Visible to the public Biblio

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Laszka, A., Abbas, W., Vorobeychik, Y., Koutsoukos, X..  2018.  Synergistic Security for the Industrial Internet of Things: Integrating Redundancy, Diversity, and Hardening. 2018 IEEE International Conference on Industrial Internet (ICII). :153–158.
As the Industrial Internet of Things (IIot) becomes more prevalent in critical application domains, ensuring security and resilience in the face of cyber-attacks is becoming an issue of paramount importance. Cyber-attacks against critical infrastructures, for example, against smart water-distribution and transportation systems, pose serious threats to public health and safety. Owing to the severity of these threats, a variety of security techniques are available. However, no single technique can address the whole spectrum of cyber-attacks that may be launched by a determined and resourceful attacker. In light of this, we consider a multi-pronged approach for designing secure and resilient IIoT systems, which integrates redundancy, diversity, and hardening techniques. We introduce a framework for quantifying cyber-security risks and optimizing IIoT design by determining security investments in redundancy, diversity, and hardening. To demonstrate the applicability of our framework, we present a case study in water-distribution systems. Our numerical evaluation shows that integrating redundancy, diversity, and hardening can lead to reduced security risk at the same cost.
Abbas, W., Laszka, A., Vorobeychik, Y., Koutsoukos, X..  2017.  Improving network connectivity using trusted nodes and edges. 2017 American Control Conference (ACC). :328–333.

Network connectivity is a primary attribute and a characteristic phenomenon of any networked system. A high connectivity is often desired within networks; for instance to increase robustness to failures, and resilience against attacks. A typical approach to increasing network connectivity is to strategically add links; however adding links is not always the most suitable option. In this paper, we propose an alternative approach to improving network connectivity, that is by making a small subset of nodes and edges “trusted,” which means that such nodes and edges remain intact at all times and are insusceptible to failures. We then show that by controlling the number of trusted nodes and edges, any desired level of network connectivity can be obtained. Along with characterizing network connectivity with trusted nodes and edges, we present heuristics to compute a small number of such nodes and edges. Finally, we illustrate our results on various networks.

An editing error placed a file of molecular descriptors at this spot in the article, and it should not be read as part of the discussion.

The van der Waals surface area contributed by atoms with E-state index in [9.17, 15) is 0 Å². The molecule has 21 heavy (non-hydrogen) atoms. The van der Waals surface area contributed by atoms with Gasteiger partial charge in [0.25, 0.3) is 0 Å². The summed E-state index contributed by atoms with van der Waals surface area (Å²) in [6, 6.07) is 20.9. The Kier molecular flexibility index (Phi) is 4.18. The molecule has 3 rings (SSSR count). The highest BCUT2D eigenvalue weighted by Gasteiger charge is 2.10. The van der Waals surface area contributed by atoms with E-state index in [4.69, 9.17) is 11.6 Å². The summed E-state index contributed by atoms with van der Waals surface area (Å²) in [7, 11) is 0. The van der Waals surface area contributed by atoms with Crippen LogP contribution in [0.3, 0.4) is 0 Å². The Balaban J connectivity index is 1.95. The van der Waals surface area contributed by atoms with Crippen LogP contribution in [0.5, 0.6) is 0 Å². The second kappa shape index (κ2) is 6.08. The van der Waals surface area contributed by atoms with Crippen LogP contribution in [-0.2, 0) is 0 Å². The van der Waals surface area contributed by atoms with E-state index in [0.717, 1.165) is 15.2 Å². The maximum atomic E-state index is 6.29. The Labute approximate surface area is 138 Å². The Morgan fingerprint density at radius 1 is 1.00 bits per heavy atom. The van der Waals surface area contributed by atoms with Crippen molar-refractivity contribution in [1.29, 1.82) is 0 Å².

Smith, A. M., Mayo, J. R., Kammler, V., Armstrong, R. C., Vorobeychik, Y..  2017.  Using computational game theory to guide verification and security in hardware designs. 2017 IEEE International Symposium on Hardware Oriented Security and Trust (HOST). :110–115.

Verifying that hardware design implementations adhere to specifications is a time intensive and sometimes intractable problem due to the massive size of the system's state space. Formal methods techniques can be used to prove certain tractable specification properties; however, they are expensive, and often require subject matter experts to develop and solve. Nonetheless, hardware verification is a critical process to ensure security and safety properties are met, and encapsulates problems associated with trust and reliability. For complex designs where coverage of the entire state space is unattainable, prioritizing regions most vulnerable to security or reliability threats would allow efficient allocation of valuable verification resources. Stackelberg security games model interactions between a defender, whose goal is to assign resources to protect a set of targets, and an attacker, who aims to inflict maximum damage on the targets after first observing the defender's strategy. In equilibrium, the defender has an optimal security deployment strategy, given the attacker's best response. We apply this Stackelberg security framework to synthesized hardware implementations using the design's network structure and logic to inform defender valuations and verification costs. The defender's strategy in equilibrium is thus interpreted as a prioritization of the allocation of verification resources in the presence of an adversary. We demonstrate this technique on several open-source synthesized hardware designs.